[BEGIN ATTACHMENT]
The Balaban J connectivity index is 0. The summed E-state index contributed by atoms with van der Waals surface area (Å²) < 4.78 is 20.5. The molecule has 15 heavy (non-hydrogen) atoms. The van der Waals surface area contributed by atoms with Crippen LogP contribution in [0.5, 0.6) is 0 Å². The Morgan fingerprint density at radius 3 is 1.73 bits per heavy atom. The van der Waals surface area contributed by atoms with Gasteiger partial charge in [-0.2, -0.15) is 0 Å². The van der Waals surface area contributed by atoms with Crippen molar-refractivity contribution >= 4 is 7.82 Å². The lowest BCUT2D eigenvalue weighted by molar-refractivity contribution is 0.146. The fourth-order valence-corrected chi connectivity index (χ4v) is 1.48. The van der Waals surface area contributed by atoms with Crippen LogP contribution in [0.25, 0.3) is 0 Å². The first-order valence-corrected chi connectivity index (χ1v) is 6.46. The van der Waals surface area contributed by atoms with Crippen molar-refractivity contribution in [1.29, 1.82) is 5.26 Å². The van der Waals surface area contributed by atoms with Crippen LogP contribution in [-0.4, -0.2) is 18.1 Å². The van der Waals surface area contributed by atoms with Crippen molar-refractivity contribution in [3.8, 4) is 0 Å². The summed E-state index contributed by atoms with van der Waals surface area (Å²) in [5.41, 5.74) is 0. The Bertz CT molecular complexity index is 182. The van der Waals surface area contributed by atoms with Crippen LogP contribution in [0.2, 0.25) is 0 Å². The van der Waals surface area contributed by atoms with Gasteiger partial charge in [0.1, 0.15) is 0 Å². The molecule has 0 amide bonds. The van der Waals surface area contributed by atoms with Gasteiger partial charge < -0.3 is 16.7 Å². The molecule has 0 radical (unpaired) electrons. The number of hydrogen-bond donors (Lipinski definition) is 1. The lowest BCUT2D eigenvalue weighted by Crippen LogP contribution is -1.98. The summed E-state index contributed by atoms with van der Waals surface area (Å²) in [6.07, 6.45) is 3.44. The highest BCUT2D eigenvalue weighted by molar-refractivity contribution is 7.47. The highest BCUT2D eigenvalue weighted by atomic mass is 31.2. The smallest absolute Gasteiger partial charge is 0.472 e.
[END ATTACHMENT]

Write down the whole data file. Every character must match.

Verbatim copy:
The Balaban J connectivity index is 0. The summed E-state index contributed by atoms with van der Waals surface area (Å²) < 4.78 is 20.5. The molecule has 15 heavy (non-hydrogen) atoms. The van der Waals surface area contributed by atoms with Crippen LogP contribution in [0.5, 0.6) is 0 Å². The Morgan fingerprint density at radius 3 is 1.73 bits per heavy atom. The van der Waals surface area contributed by atoms with Gasteiger partial charge in [-0.2, -0.15) is 0 Å². The van der Waals surface area contributed by atoms with Crippen molar-refractivity contribution >= 4 is 7.82 Å². The lowest BCUT2D eigenvalue weighted by molar-refractivity contribution is 0.146. The fourth-order valence-corrected chi connectivity index (χ4v) is 1.48. The van der Waals surface area contributed by atoms with Crippen LogP contribution in [0.25, 0.3) is 0 Å². The first-order valence-corrected chi connectivity index (χ1v) is 6.46. The van der Waals surface area contributed by atoms with Crippen molar-refractivity contribution in [1.29, 1.82) is 5.26 Å². The van der Waals surface area contributed by atoms with Crippen LogP contribution in [-0.4, -0.2) is 18.1 Å². The van der Waals surface area contributed by atoms with Crippen molar-refractivity contribution in [3.8, 4) is 0 Å². The summed E-state index contributed by atoms with van der Waals surface area (Å²) in [5.41, 5.74) is 0. The Bertz CT molecular complexity index is 182. The van der Waals surface area contributed by atoms with Crippen LogP contribution in [0.2, 0.25) is 0 Å². The van der Waals surface area contributed by atoms with Gasteiger partial charge in [0.1, 0.15) is 0 Å². The molecule has 0 amide bonds. The van der Waals surface area contributed by atoms with Gasteiger partial charge < -0.3 is 16.7 Å². The molecule has 0 radical (unpaired) electrons. The number of hydrogen-bond donors (Lipinski definition) is 1. The lowest BCUT2D eigenvalue weighted by Crippen LogP contribution is -1.98. The summed E-state index contributed by atoms with van der Waals surface area (Å²) in [6.07, 6.45) is 3.44. The highest BCUT2D eigenvalue weighted by molar-refractivity contribution is 7.47. The highest BCUT2D eigenvalue weighted by atomic mass is 31.2. The smallest absolute Gasteiger partial charge is 0.472 e.